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- Author or Editor: David Beel x
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In recent years, the ‘city region’ has seen a renaissance as the de facto spatial centre of governance for economic and social development.
Rich in case study insights, this book provides a critique of city-region building and considers how governance restructuring shapes the political, economic, social and cultural geographies of devolution. Reviewing the Greater Manchester, Sheffield, Swansea Bay City Regions, Cardiff Capital Region and the North Wales Growth Deal, the authors address the tensions and opportunities for local elites and civil society actors.
Based on original empirical material, situated within cutting edge academic and policy debates, this book is a timely and lively engagement with the shifting geographies of economic and social development in Britain.
Community wellbeing as an element of happiness research is a rather nebulous concept because first of all it is not clear how collective wellbeing amounts to more than the individual wellbeing of its members and second because it is not clear at what level ‘community’ takes place (see Phillips and Wong, 2017). While usually referring implicitly to a geographical location, community can also refer to the kinds of networks of affective connection and social ties that constitute people’s lives – and in a globalized and digitally connected social world these can be increasingly complex and manifold (Rainie and Wellman, 2012). Elsewhere we have described the ways in which information technology impacts on these local affiliations (Wallace and Vincent, 2017). Here we look more explicitly at one aspect of community wellbeing – that of cultural heritage. In doing so we argue that wellbeing is a property of communities rather than only of individuals. This therefore goes beyond the conventional view of happiness as an individual phenomenon.
One way of understanding wellbeing as a collective property is to consider the interactions of cultural and social capital and the way in which these convert into economic capital. Cultural heritage can be seen as an aspect of collective cultural capital and here we draw upon Bourdieu’s discussion of these issues. Bourdieu defines cultural capital as the set of attributes, dispositions and ‘taste’ that is valued in a given society (Bourdieu, 1984) and reproduces elite positions through the artefacts and knowledge that embody cultural goods.
Since 2010, the UK Government has sought to reshape the ways in which economic development takes place and although this shift in governmental delivery began under New Labour, there has been a continuing emphasis on developing the city-region scale to unlock economic growth. As noted in the previous chapter, it was much vaunted by the Coalition Government elected in 2010 (Deas, 2013), whereby they replaced the RDAs with LEPs and latterly LEPs morphed into CAs. These policies were subsequently continued by the Conservative administrations (Conservative Party, 2015) through a variety of locality-specific ‘devolution deals’. In this context, the rhetoric of the ‘Northern Powerhouse’ as a flagship policy for delivering economic growth for the North of England (Lee, 2017) has sat alongside a severe austerity programme that has seen LA budgets cut significantly. This, therefore, raises difficult questions with regards to the ability of CAs and LAs to address the current and future needs of their populations (Etherington and Jones, 2016a). Finally, although the context of ‘Brexit’ and the forever changing leadership and ministerial portfolios of the Conservative Party means the future of the Northern Powerhouse remains uncertain, the political territorialisation and regionalisation (Harrison, 2014) of the city region has problematised the position of civil society actors working in their respective city regions and those working outside or on the periphery of city regions.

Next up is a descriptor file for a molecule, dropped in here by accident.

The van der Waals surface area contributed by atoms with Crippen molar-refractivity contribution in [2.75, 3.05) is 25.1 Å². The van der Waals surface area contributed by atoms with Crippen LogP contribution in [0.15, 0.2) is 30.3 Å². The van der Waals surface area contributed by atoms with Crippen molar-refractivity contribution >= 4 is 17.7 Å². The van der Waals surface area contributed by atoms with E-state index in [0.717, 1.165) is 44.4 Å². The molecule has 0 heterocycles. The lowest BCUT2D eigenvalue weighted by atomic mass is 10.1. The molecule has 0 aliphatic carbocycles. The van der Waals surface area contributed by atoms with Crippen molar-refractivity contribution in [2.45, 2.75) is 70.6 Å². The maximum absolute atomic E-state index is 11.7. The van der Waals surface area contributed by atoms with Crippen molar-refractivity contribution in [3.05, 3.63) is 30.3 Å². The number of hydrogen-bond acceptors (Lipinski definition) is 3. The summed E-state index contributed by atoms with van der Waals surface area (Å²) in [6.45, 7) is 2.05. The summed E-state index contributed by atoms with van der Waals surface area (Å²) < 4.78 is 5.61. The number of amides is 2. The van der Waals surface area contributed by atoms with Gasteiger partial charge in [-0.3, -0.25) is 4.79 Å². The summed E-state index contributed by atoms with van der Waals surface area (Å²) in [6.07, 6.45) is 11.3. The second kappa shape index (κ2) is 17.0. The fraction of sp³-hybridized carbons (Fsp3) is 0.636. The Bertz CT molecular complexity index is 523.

Welcome to ‘Devo Sheffield’ – a city region that comprises the South Yorkshire council areas of Barnsley, Rotherham, Doncaster and Sheffield, alongside the East Midlands authorities of Bassetlaw, Bolsover, Chesterfield, Derbyshire Dales and North East Derbyshire. As discussed in the Introduction, with the ongoing processes of constitutional change and devolution in the UK, city regions in England are being brought to the centre stage of policy and politics to address, firstly, paraphrasing Lindblom (1968), the ‘problem’ of economic growth and a rebalancing of this geographically to iron-out issues of spatial combined and uneven development (see Martin, 2015), and secondly, the ‘problem’ of securing effective and accountable governance arrangements, whereby effective economic growth and development is contingent on open and transparent engagements with civil society. This model is being heavily influenced by the US ‘Metropolitics’ agglomeration thinking of Katz and others, transferred at speed into the UK through discourses such as the ‘Northern Powerhouse’, ‘Metro-Mayors’, and promises of additional functions to civil society actors to create the conditions for ‘real control’ (Wharton, 2016: 9).